This came from a birthday surprise and a challenge.
Last month, my locked down, low key birthday rolled around. Expectations were necessarily watered down. The plan had been to go to see the new James Bond at The Electric, and drink cocktails delivered to out seats. Instead I zoomed and made a cassatina. You can call this taking pleasure from the small things, or clutching at straws. Take your pick.
Then, like a foundling on the doorstep, a bag of bread flour turned up, a gift from my oldest friend. Wrapped in a translucent, blue plastic bag, it was the best present I had could have imagined, a thing of near mythic status, there, in my kitchen, promising me carbohydrates and joy.
It felt sinful to use, as though squandering a precious resource. I dithered about what to make. How to celebrate my new found wealth?
A suggestion was given, the enabler of my 2nd hand cook book obsession, thepastrysuffragette, invited me, perhaps challenged me is better, to turn my hand to a Torta Angelica – the angelic cake. He had seen my efforts in candying my allotment Angelica – and although not a component of the original recipe – the word play made it a natural fit, and not so far from the spirit of the thing as to be total blasphemy.
The recipe is in Pane e roba dolce, by Margerita Simili (Bread and sweet stuff, literally), it sounds and looks fiendishly complicated, but isn’t. This is a celebratory cake, so Christmas and birthdays, or just because. And it’s yeasted, so think panettone or brioche. And I have to say, it looks amazing, I was astounded that I managed to pull if off, first attempt, baking blind.
In the oven, it bloomed and blossomed, after the hours of cosseting, proving, rising, and plaiting I was rewarded by something wonderful, the size of a baby, golden and fluffy; the house filled with the incomparable scent of cooking, melting chocolate and those nibs of Angelica winked through the folds like emeralds. This was one of those bakes that make you clap with joy, and thank the gods for wonderful recipe writers, who guide you perfectly through uncharted territory.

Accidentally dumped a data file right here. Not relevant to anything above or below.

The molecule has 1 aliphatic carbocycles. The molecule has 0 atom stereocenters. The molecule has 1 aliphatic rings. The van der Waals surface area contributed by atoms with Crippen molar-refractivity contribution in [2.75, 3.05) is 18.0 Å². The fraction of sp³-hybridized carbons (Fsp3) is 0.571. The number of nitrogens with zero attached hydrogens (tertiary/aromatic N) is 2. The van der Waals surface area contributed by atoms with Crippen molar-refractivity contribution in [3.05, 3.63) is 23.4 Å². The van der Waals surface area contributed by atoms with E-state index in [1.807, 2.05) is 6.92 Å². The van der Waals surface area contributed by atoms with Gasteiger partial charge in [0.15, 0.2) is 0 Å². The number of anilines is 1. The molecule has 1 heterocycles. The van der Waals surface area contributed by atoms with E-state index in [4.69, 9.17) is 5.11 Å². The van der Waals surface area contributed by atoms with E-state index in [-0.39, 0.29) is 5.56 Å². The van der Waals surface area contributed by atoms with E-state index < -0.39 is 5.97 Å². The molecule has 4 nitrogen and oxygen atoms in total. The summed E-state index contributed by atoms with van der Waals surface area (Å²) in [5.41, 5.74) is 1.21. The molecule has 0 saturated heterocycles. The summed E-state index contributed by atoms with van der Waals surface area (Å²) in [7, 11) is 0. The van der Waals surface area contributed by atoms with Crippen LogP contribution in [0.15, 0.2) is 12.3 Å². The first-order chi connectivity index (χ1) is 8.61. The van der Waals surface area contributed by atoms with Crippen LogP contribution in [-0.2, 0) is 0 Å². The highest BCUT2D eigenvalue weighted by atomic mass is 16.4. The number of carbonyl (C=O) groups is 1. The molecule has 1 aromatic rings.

Make up a Biga.
This is a yeast culture used in Italian baking that adds more nuance to the the final bake, and opens up the texture.
80g bread flour
1 teaspoon sugar or honey
I teaspoon of dry yeast ( I used an osmatolerant yeast, another gift from Italianhomecooking – which is ideal for sweet breads, but given the state of yeast in the UK at the moment – use whatever you can get)
Mix this together as any dough, kneading for five minutes and then letting it prove for two hours.
The sweet dough
220g Bread flour
1/2 teaspoon salt
120ml full fat milk (at room temperature)
2 large egg yolks (also at room temperature)
45g caster sugar
50g butter (at room temperature)
Mix all the ingredients except the butter (I used my food mixer with the dough hook attachment)
Once combined, add the butter, a little at a time.
Then repeat this process with your biga mix and knead everything for 5 minutes.
Cover the bowl with a damp cloth or cling film, and leave the dough to prove for 3 hours, until it has doubled in size.
Assemble the Torta
Turn out the dough onto a floured surface and roll it out into a rough rectangle shaped – approx 50cm x 30cm. Brush freely with 20g melted butter. And scatter over 120g chocolate chips (add Angelica if you like, or sultanas and chopped nuts.
Roll this up like a Swiss roll.
Then, with a sharp knife and a lot of confidence, slice the whole thing in half down its length.
You’ll have two layered strips now, which you plait together to form your braid, joining the ends together to form a circle.
Cover again, and leave this to prove again for at least an hour.
Bake in the oven at 180C / Gas mark 4 for 20-30 minutes – keep an eye on it, as the high sugar content may make it scorch (as mine did), so be prepared to add a tin foil hat half way through the bake, if you have a ‘hot’ oven. It will double in size – become a cake behemoth – don’t be alarmed, that’s your biga magic.
Whisk it out of the oven when it’s cooked (tap the base to see if it sounds hollow, and cool it on a rack.
I then made up a lemon icing (icing sugar, lemon juice) to drizzle over. This is just my preference, as I find plain icing too sweet, but you could also do a non lemon, vanilla flavoured drizzle.
The finished thing is massive – too much for one stay at home baker (half went to the next door neighbours). But save this recipe for more sociable days and give it a go. People will think you are a genius, which is never a bad thing.